Puzzle #25: Eleven Matches

This is a very nice “game puzzle” and I would encourage all of you to actually play the game, especially children. The puzzle is from “The Moscow Puzzles” by Boris A. Kordemsky, Chapter X. This puzzle is relevant for all age groups:

On the table are 11 matches (or other objects). The first player picks up 1, 2, or 3 matches. The second player picks up 1, 2, or 3, and so on. The player who picks up the last match loses.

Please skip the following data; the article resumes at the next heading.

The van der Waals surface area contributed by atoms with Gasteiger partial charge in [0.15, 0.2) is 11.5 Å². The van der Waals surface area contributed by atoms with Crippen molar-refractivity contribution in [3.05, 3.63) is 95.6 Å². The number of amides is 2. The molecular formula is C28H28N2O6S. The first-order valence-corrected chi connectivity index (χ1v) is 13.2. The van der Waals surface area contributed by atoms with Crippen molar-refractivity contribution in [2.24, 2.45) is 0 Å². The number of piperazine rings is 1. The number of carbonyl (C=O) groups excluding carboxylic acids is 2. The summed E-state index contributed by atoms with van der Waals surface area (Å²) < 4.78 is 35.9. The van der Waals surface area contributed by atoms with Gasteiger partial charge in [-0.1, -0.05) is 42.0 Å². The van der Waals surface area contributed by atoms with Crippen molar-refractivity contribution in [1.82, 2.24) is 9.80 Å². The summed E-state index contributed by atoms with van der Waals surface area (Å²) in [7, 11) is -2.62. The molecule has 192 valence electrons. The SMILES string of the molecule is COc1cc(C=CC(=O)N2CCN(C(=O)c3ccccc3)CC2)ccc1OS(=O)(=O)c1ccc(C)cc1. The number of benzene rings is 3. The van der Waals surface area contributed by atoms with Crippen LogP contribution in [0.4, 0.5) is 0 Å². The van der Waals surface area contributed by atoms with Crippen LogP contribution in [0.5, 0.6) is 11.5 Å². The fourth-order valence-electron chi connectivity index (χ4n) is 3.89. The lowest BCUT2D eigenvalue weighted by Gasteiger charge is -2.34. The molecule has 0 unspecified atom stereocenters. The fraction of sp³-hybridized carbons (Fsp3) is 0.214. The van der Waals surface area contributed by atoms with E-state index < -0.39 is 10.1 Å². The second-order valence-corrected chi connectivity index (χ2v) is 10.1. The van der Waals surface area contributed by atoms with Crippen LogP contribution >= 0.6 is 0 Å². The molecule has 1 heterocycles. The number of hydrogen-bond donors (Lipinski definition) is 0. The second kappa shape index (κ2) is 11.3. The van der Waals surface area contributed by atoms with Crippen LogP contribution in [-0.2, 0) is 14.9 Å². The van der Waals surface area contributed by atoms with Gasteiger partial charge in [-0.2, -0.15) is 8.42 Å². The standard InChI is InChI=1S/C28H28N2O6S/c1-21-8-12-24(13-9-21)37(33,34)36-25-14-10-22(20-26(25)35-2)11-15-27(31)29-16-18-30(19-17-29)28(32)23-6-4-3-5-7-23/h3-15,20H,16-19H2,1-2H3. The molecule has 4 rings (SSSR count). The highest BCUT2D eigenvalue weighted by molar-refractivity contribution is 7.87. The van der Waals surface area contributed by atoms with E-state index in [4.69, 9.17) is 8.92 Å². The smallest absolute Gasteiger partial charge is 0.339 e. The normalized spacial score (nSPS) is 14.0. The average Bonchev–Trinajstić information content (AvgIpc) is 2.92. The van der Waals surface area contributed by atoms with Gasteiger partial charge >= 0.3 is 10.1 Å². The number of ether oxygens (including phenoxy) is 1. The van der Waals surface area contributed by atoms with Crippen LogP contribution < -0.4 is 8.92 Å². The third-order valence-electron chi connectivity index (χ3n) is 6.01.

(A) Can the first player always win?

(B) Can the first player win if there are 30 matches instead of 11?

(C) [For adults] Can the first player win in general, where n are the total number of matches and a player can pick up anywhere from 1 to p matches at a time (p less than or equal to n)?

Happy playing!

Note: As always, please send your answers directly to me at alokgoyal_2001@yahoo.com

 

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